Background Neurovascular assessments are conducted routinely by podiatrists as a means of screening for peripheral arterial disease and peripheral neuropathy, to reduce the risk of foot ulceration, infection and am-putation. Assessments commonly used to derive clinical data include the palpation of pulses, and the use of Doppler ultrasounds, systolic toe pressure sensors, monofilaments and tuning forks. Whilst it is common practice to use these assessments to monitor foot health, this data has the potential to illuminate a much more holistic per-spective of a person’s health status. Methods Fifty participants (19 male, 31 female; 71.78±9.64 years) were recruited using random sampling to participate in a foot health promotion event at the Charles Sturt University Community Engagement and Wellness Centre. Basic neurovascular assessments were completed by student practitioners to determine each patient’s neurological, arterial and venous status. The Foot Health Status Questionnaire was also completed by all participants. Age, monofilament results and absolute toe pressures were recorded as continuous values, while all other data was categorical. Statis-tical interactions were identified using Pearson’sChi-square. Results Those participants who reported ability to lift or carry bags of shop-ping, showed a statistically significant relationship with adequate vi-bration sensation (p=0.04), a palpable tibialis posterior pulse (p=0.04) and a triphasic Doppler assessment (p<0.00). The ability to get up from a sitting position (p<0.00) and independent showering and dressing (p=0.04), shared a significant association with a 10/10 monofilament score. It was also noted that a palpable tibialis poster-ior pulse shared a significant relationship with never having foot pain (p<0.00) aching feet (p=0.01), and no limitation in occupational cap-acity (p=0.02). Discussion These findings show significant interactions between standard neuro-vascular assessments and a range of activities of daily living. While the authors are mindful that these findings are correlational, not cau-sational, a global view of neurovascular assessment may allow pa-tient results to be viewed more holistically. Determining the ability to detect and heal tissue damage will not change, however, neurovas-cular findings may be used to stimulate further discussion about the patient as a whole, not just the presenting condition.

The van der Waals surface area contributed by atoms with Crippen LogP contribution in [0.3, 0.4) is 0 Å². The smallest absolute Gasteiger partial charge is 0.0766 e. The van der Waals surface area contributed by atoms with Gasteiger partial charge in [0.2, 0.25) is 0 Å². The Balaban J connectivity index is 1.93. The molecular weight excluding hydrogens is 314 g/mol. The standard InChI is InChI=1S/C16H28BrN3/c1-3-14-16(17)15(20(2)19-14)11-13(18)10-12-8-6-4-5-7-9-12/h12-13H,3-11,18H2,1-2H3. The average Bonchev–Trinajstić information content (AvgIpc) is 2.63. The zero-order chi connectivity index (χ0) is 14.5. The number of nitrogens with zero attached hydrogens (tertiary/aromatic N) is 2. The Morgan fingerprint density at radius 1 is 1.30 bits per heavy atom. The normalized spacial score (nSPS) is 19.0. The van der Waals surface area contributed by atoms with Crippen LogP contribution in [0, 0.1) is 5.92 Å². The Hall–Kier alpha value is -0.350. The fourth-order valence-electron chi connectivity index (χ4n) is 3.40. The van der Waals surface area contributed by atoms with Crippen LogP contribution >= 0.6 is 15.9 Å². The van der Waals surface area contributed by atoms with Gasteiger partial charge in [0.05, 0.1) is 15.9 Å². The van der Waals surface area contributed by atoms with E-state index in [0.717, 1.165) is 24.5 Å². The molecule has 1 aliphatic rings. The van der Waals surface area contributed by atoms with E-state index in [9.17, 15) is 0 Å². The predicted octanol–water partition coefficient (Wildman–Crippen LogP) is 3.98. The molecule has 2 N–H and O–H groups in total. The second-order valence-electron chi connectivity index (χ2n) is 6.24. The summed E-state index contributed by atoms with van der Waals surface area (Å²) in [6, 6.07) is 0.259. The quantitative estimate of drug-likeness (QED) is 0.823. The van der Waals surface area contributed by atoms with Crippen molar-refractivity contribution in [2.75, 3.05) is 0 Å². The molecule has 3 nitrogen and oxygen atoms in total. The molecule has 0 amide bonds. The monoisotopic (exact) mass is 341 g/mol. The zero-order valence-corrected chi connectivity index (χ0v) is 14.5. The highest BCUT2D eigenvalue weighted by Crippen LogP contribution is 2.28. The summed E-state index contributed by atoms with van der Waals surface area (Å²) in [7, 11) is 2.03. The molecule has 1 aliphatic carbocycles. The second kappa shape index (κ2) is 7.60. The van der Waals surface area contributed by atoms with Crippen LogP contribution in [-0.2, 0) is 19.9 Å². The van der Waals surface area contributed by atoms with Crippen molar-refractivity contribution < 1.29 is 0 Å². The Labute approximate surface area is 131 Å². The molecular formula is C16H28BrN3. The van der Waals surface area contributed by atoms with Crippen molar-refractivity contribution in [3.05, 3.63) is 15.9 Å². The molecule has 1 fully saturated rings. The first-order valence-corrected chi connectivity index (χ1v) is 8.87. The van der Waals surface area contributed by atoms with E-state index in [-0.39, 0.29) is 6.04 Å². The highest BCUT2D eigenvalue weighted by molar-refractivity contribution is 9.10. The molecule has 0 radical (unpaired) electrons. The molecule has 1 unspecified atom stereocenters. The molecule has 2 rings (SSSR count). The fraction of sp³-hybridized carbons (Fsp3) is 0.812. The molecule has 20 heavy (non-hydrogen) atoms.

|Number of pages||1|
|Journal||Journal of Foot and Ankle Research|
|Publication status||Published - 2019|
|Event||2019 Australian Podiatry Conference - Adelaide, Australia|
Duration: 22 May 2019 → 24 May 2019